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Poster Display session (Friday) (ID 65)
- Event: ELCC 2018
- Type: Poster Display session
- Presentations: 1
- Coordinates: 4/13/2018, 12:30 - 13:00, Hall 1
189P - Are pretreatment neutrophil-lymphocyte ratio (NLR), platelet-lymphocyte ratio (PLR) and advanced lung cancer inflamation index (ALI) levels useful in predicting the outcomes of patients with advanced non-small cell lung cancer? (ID 429)
12:30 - 13:00 | Presenting Author(s): B. Komurcuoglu
Systemic inflammation is both involved in the pathogenesis of cancer and can be activated by oncogenic changes in cancer cells. Inflammation parameters in cancer patients can increase due to different reasons such as cachexia, anorexia, pain. Systemic inflammatory markers in cancer are easily calculated using routine laboratory data, which can be used to identify high-risk patients, and predict the progression of the disease.
Between January 2013 and December 2015, 115 cases with advanced lung cancer diagnosed at our hospital were retrospectively reviewed. The cases were staged according to TNM 7. NLR (neutrophil lymphocyte ratio), PLR (platelet lymphocyte ratio) and BMI (body mass index) and ALI (advanced lung cancer inflammation index) values of patients were calculated. ALI was calculated as (BMI x Alb/NLR). For ALI 18, NLR 5, PLR 250 cut off levels were accepted. These values were compared with progression-free survival and overall survival of patients.
Our study of 115 patients, 15 (13.04%) were female and 100 (86.96%) were male. The mean age of the cases was 61.51 + 9.69 (min 41, max 83). 38 patients were stage 3B and 77 patients were stage 4. Patients histopathologic patterns were 43 adenocarcinomas, 37 squamous cell, 27 small cell and 8 non-small cell lung cancer. 19 of the patients were palliatively treated according to performance status and additional chronic illnesses. 73 cases were chemotherapy (CT), 7 cases were CRT, 13 cases were consecutive CT-RT, 1 case was operated on after induction, 2 cases only thoracic RT was applied. There were NLR <5.00 77 (67%) and >5.00 38 (33%) patients for overall survival (OS). The average time for OS under NLR 5.00 was 9.67 months, 5.95 per month above 5.00. A statistically significant difference was observed in the NLR value for the time period up to the OS (p:0.026; p < 0.05). OS was observed in 44 (38%) of the patients under levels of 18.00 ALI, and 71 (62%) of patients over 18.00 ALI. The average time for OS under ALI 18.00 was 4.24 months versus 10.13 months for the others. A statistically significant difference was observed between the ALI value and the OS (p:0.000; p < 0.05). There was no significant difference between PFS and OS for PLR value (p > 0.05).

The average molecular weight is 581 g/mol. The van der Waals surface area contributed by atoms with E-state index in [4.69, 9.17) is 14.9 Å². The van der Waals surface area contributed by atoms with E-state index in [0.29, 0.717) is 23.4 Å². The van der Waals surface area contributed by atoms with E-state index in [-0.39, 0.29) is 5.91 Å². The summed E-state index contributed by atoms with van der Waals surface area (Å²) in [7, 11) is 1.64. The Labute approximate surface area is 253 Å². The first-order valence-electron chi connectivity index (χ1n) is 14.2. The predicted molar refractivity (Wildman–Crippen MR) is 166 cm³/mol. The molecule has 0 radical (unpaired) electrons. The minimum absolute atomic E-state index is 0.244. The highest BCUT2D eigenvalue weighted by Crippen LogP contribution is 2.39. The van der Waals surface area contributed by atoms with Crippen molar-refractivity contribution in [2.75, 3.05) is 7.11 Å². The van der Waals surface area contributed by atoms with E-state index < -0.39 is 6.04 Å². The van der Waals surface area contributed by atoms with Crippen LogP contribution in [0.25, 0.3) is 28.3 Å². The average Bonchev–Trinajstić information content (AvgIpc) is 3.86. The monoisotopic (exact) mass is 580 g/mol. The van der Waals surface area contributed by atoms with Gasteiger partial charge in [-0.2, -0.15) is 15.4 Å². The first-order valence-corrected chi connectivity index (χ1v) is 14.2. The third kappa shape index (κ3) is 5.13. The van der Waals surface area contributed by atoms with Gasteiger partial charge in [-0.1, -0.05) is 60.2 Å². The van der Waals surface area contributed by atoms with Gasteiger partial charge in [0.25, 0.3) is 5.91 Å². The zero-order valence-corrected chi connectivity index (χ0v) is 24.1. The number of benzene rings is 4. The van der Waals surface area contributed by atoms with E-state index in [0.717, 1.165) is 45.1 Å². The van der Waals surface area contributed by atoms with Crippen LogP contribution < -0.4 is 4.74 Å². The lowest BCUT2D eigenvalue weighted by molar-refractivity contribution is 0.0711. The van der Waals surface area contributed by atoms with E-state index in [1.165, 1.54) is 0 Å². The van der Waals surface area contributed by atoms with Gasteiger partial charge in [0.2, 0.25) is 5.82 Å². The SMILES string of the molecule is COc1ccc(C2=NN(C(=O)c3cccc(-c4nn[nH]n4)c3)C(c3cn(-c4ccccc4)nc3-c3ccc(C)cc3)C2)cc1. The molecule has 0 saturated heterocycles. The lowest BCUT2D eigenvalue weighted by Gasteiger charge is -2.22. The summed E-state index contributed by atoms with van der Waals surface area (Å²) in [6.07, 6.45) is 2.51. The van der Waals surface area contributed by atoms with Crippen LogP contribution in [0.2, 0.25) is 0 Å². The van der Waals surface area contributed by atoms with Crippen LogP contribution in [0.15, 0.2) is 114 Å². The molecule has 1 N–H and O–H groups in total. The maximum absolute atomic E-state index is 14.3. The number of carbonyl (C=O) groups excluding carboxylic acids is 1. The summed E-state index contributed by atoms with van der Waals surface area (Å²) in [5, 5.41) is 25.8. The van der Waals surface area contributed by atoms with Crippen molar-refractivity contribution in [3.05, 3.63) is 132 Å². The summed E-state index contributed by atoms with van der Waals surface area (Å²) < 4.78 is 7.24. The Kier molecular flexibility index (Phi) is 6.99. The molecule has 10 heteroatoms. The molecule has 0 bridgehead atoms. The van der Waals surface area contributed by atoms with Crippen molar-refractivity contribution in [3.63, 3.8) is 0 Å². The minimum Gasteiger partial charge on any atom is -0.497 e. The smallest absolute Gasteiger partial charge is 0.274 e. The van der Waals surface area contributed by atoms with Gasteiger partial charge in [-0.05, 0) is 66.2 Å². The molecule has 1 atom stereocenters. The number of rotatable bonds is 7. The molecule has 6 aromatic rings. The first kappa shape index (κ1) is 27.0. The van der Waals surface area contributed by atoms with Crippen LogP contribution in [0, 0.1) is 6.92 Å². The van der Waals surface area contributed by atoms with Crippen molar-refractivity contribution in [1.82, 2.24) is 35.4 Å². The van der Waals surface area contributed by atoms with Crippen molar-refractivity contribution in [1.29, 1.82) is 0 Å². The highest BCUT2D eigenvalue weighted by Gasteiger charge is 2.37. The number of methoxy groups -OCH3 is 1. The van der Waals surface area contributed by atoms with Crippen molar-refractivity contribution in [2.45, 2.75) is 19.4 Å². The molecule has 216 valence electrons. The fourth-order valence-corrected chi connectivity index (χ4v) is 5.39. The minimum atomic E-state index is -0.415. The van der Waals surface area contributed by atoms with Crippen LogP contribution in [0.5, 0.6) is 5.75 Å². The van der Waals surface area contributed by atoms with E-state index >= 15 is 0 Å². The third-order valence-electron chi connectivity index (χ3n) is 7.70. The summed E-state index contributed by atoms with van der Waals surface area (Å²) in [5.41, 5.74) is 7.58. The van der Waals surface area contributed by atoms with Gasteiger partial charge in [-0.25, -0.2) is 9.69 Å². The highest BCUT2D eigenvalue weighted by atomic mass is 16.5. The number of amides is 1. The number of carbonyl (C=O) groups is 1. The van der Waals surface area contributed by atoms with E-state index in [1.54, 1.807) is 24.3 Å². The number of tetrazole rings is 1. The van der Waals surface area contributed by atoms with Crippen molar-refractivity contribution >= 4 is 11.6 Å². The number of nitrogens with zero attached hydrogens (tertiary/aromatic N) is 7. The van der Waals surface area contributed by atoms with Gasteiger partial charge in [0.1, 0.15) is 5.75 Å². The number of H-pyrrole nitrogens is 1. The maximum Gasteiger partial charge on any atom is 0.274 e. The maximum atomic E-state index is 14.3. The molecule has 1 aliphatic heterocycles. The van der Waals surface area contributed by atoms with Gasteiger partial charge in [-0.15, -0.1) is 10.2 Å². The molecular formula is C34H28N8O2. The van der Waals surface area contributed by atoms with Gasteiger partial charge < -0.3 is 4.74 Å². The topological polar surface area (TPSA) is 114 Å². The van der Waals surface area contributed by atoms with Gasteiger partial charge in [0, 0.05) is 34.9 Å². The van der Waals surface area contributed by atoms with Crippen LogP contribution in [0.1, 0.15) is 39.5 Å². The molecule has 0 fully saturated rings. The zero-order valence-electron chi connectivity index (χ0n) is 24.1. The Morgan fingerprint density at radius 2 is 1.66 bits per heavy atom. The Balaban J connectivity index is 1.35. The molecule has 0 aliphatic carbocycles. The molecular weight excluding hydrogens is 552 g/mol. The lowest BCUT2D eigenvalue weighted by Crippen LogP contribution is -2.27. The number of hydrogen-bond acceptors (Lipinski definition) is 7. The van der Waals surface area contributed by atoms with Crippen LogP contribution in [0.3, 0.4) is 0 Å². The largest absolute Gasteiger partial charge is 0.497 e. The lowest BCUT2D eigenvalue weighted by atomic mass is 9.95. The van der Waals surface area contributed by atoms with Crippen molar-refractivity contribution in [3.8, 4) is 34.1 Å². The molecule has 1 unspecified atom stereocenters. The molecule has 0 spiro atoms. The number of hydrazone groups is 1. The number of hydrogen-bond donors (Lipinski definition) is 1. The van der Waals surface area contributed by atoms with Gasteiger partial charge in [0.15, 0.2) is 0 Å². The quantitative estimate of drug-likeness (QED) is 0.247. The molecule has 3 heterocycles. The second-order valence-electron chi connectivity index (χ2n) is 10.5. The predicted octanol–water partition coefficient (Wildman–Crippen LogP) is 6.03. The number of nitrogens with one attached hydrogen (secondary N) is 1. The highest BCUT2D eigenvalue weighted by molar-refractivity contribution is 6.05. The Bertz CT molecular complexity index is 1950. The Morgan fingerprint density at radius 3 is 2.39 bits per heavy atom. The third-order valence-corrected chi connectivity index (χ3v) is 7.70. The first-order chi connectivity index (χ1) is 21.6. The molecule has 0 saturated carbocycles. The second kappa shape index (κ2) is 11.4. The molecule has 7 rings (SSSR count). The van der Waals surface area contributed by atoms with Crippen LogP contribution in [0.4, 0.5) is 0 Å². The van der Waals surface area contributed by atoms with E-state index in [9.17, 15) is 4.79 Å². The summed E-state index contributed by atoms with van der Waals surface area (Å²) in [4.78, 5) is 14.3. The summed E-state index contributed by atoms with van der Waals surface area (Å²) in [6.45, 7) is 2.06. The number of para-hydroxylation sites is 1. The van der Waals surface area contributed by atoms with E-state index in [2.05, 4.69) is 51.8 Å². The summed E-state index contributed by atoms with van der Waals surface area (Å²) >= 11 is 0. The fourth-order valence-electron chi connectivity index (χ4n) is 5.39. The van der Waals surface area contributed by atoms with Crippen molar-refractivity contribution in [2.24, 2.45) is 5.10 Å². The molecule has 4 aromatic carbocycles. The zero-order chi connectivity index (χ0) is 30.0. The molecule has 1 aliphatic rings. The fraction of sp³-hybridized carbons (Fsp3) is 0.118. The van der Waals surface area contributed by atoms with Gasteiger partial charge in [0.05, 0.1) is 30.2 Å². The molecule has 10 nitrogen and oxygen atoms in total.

We found that the NLR and ALI values at diagnosis were related to survival in patients with advanced lung cancer, and that the cut-off values indicated may be useful in predicting the survival and prognosis of the patient.
Clinical trial identification:
Legal entity responsible for the study:
Izmir Dr. Suat Seren Education Hospital Etic Comitty
Has not received any funding
All authors have declared no conflicts of interest.
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